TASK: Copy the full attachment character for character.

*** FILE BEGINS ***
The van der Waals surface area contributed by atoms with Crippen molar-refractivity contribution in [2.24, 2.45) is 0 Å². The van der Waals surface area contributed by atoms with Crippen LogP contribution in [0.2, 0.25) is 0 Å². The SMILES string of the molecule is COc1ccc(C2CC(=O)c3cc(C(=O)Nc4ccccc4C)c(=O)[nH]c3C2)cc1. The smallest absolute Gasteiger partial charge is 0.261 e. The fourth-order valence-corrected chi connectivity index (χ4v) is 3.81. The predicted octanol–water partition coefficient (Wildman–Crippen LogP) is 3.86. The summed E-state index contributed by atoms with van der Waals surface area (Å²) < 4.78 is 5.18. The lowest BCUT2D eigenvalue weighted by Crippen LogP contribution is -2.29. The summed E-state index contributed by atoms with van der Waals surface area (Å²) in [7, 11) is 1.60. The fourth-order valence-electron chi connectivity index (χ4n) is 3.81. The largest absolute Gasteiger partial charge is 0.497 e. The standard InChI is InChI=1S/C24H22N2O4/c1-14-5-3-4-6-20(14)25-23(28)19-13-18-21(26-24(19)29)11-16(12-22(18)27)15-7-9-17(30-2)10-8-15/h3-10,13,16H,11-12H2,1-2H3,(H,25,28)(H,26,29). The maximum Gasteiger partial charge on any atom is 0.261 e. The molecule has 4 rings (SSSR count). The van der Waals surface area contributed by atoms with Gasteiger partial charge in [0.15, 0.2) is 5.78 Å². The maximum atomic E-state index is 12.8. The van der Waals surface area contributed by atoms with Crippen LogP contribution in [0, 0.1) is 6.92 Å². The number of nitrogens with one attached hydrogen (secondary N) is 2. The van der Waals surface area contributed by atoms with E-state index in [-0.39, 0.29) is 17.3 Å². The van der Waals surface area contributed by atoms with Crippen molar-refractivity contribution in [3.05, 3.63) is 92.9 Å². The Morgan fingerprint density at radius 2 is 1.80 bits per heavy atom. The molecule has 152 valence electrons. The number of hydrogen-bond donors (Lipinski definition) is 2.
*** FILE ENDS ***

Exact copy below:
The van der Waals surface area contributed by atoms with Crippen molar-refractivity contribution in [2.24, 2.45) is 0 Å². The van der Waals surface area contributed by atoms with Crippen LogP contribution in [0.2, 0.25) is 0 Å². The SMILES string of the molecule is COc1ccc(C2CC(=O)c3cc(C(=O)Nc4ccccc4C)c(=O)[nH]c3C2)cc1. The smallest absolute Gasteiger partial charge is 0.261 e. The fourth-order valence-corrected chi connectivity index (χ4v) is 3.81. The predicted octanol–water partition coefficient (Wildman–Crippen LogP) is 3.86. The summed E-state index contributed by atoms with van der Waals surface area (Å²) < 4.78 is 5.18. The lowest BCUT2D eigenvalue weighted by Crippen LogP contribution is -2.29. The summed E-state index contributed by atoms with van der Waals surface area (Å²) in [7, 11) is 1.60. The fourth-order valence-electron chi connectivity index (χ4n) is 3.81. The largest absolute Gasteiger partial charge is 0.497 e. The standard InChI is InChI=1S/C24H22N2O4/c1-14-5-3-4-6-20(14)25-23(28)19-13-18-21(26-24(19)29)11-16(12-22(18)27)15-7-9-17(30-2)10-8-15/h3-10,13,16H,11-12H2,1-2H3,(H,25,28)(H,26,29). The maximum Gasteiger partial charge on any atom is 0.261 e. The molecule has 4 rings (SSSR count). The van der Waals surface area contributed by atoms with Gasteiger partial charge in [0.15, 0.2) is 5.78 Å². The maximum atomic E-state index is 12.8. The van der Waals surface area contributed by atoms with Crippen LogP contribution in [0, 0.1) is 6.92 Å². The number of nitrogens with one attached hydrogen (secondary N) is 2. The van der Waals surface area contributed by atoms with E-state index in [-0.39, 0.29) is 17.3 Å². The van der Waals surface area contributed by atoms with Crippen molar-refractivity contribution in [3.05, 3.63) is 92.9 Å². The Morgan fingerprint density at radius 2 is 1.80 bits per heavy atom. The molecule has 152 valence electrons. The number of hydrogen-bond donors (Lipinski definition) is 2.